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Young Gambian thanks Allah for escaping death on way to Italy

May 29, 2015, 11:54 AM | Article By: Alagie Jinkang

A 22-year-old Gambian has finally entered Lampedusa, Italy, through Libya.

He spent one year on the way; another two years preparing for the journey together with his family back home in The Gambia.

Bubacarr Fadera owes his life to the Italian Marine that rescued their sinking boat on 7 May 2015.

“I thank Allah for His mercy that I have not died on a journey to my dream destination,” he said.“I saw many people die on the way and I am sure they all had the same intention to make life better for their poor families back home.”

Babucarr said the hardship he endured during the journey did not come as a surprise to him, for he already knew and calculated the pains involved in the ‘back-way’ to Europe.

But also he calculated ‘the potential gains’ which made him to venture in it as it could be the solution to free his family from the vicious cycle of poverty.

“I could not continue looking at my parents continuously suffering to cater for the family,” he said.“I felt sorry but helpless at the state of my family and at some point I said to myself things cannot continue like this; I have to do something.”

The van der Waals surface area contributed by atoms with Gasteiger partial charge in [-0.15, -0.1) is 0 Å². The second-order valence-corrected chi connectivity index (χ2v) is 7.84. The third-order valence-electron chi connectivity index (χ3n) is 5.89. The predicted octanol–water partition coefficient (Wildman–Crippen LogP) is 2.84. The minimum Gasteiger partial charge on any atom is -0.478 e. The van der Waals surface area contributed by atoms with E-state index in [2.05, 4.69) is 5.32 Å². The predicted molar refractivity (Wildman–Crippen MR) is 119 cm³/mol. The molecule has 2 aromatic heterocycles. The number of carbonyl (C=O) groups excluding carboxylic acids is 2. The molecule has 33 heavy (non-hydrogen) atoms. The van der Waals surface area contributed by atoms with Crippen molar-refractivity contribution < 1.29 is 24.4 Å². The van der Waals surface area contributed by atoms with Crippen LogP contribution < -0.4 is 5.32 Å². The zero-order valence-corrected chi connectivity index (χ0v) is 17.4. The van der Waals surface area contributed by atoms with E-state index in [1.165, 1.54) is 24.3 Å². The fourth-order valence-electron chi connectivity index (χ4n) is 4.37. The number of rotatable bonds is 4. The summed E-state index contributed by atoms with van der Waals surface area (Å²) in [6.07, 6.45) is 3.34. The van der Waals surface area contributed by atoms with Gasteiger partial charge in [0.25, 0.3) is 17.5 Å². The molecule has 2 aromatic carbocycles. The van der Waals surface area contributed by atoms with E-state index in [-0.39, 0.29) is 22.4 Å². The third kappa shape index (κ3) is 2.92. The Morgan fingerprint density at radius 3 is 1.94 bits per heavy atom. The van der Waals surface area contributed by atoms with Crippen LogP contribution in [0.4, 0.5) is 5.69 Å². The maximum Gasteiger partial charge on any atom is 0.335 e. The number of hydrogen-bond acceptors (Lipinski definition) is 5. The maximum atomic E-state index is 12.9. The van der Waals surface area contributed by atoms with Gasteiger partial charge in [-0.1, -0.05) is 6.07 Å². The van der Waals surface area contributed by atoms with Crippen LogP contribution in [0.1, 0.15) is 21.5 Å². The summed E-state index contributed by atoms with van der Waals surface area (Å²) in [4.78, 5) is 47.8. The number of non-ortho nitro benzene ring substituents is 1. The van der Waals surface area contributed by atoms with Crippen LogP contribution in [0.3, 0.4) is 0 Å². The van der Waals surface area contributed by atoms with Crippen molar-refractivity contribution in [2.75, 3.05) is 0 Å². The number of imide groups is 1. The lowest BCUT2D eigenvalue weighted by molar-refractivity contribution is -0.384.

The young man said the only option that occurred to him was Europe, Italy specifically.“I suggested it to my family and they were corporative in helping to prepare my journey, financially and spiritually,” he recalled.

When he set out for the journey, the young man with a broad shoulder said he was determined to reach Europe or die but “coming back was no option”.

Bubacarr said now that he has entered, if he got the required documents, he would not mind doing any kind of job provided it is legal and would earn him some money.

Baboucarr is a high school graduate.“I have good grades in school.My desire was to pursue further education but my family couldn’t afford it; there was no one to sponsor me,” he said.

“So I decided that I should look for employment.I tried several places but to no avail.Certainly, I could have got myself a so-called job from which the salary cannot even afford a bag of rice.”

“So when I think of my situation – no further education is possible and no job – I get frustrated and the thought of my parents getting aging but still fending for the family always make me grieve.So I finally hit the route to Europe, through Libya, and here I am thanking God for my life.I know no matter how hard here is, it is still better than The Gambia; at least I should be able to gather something to save my parents of the labour they go through to feed the family.”